In multiple regression, machine learning, and predictive analytics in general, a common goal is to determine which independent variables contribute significantly to explaining the variability in the dependent variable. Unfortunately, many people fall into the same trap, classifying variable importance by comparing the smallest relative P-values. In this post, we caution modelers of biased and misleading statistics and provide alternatives to discover what predictors could be the best fit for your model.
One business strategy that is finally gaining traction in sports is dynamic pricing. Associated with a poor connotation to users of Uber and Lyft, dynamic pricing, which is also referred to as surge pricing, is a pricing strategy in which businesses set their prices for products or service based on current market demands. This real-time pricing strategy is not a new concept. Travel-related industries such as hotels, rental cars, and airlines have employed this technique for years, as well as more recently in the energy market and sports businesses.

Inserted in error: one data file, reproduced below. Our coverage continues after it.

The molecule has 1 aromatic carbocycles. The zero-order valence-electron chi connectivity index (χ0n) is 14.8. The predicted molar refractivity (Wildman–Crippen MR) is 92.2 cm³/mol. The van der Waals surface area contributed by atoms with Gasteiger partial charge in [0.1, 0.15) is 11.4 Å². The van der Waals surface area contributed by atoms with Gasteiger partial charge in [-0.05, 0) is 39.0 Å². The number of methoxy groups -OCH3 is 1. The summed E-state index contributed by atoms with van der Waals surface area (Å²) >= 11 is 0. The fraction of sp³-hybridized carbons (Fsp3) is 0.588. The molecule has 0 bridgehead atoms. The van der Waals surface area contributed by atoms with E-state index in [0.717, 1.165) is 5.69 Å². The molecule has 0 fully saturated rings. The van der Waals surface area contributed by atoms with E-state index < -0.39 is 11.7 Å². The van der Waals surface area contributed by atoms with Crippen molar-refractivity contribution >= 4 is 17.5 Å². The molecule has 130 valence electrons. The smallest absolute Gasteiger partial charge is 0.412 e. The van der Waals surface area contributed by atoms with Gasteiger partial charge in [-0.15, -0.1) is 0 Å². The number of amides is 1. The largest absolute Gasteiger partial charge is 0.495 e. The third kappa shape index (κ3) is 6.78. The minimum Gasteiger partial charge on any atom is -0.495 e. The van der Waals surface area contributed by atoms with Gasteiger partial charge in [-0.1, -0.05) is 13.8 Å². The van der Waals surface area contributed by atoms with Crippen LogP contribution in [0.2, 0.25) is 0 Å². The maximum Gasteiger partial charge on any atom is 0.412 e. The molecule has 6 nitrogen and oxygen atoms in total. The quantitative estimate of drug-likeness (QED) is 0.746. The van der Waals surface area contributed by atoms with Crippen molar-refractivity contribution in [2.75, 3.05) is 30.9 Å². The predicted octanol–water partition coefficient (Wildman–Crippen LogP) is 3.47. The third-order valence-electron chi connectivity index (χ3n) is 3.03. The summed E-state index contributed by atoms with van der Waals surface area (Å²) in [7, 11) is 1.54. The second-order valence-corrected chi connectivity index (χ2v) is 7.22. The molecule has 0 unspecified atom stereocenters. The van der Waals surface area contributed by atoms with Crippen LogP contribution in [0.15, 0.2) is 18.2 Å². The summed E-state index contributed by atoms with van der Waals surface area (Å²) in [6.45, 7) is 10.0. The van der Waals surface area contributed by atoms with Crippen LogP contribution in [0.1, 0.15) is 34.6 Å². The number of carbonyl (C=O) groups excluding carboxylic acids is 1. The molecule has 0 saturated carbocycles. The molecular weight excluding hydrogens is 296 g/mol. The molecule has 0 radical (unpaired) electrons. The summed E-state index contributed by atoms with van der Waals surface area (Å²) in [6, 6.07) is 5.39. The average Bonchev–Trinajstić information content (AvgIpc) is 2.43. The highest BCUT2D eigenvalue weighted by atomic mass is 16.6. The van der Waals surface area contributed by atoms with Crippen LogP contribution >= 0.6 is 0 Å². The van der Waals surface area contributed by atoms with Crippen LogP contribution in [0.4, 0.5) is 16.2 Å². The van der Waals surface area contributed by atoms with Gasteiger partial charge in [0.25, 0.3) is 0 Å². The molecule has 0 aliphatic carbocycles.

In 2014, Cubs single-game ticket prices at Wrigley Field were set through dynamic pricing, which helped more accurately price tickets for individual games and provides fans with more price options. However, with football season finally back, we decided to look at how a dynamic pricing structure could work for an NFL team. Back in April, the Buffalo Bills announced a new dynamic ticket pricing model for all Bills home games in the 2017 regular season that will adjust ticket prices to better reflect demand throughout the season. With this precedent established, we decided to see how this economic strategy would work for the Houston Texans.
So the lovable kiwi above is a GOOD fruit to help keep you FIT. Can you guess what we are discussing this week? Yup, model goodness-of-fit!
Just because we are able to fit a regression model to a data set does not mean that it is the right model to use. It is imperative to assess the goodness-of-fit of a regression model with determined metrics and graphical displays. What actions then constitute an analysis of goodness-of-fit for a regression model? What can go wrong in the interpretation of the results and the use of a regression model that would be deemed to “fit poorly”? Today, we tackle what makes a regression model well fitting. One quick caveat, this post deals only with models fitted using OLS regression, not maximum likelihood.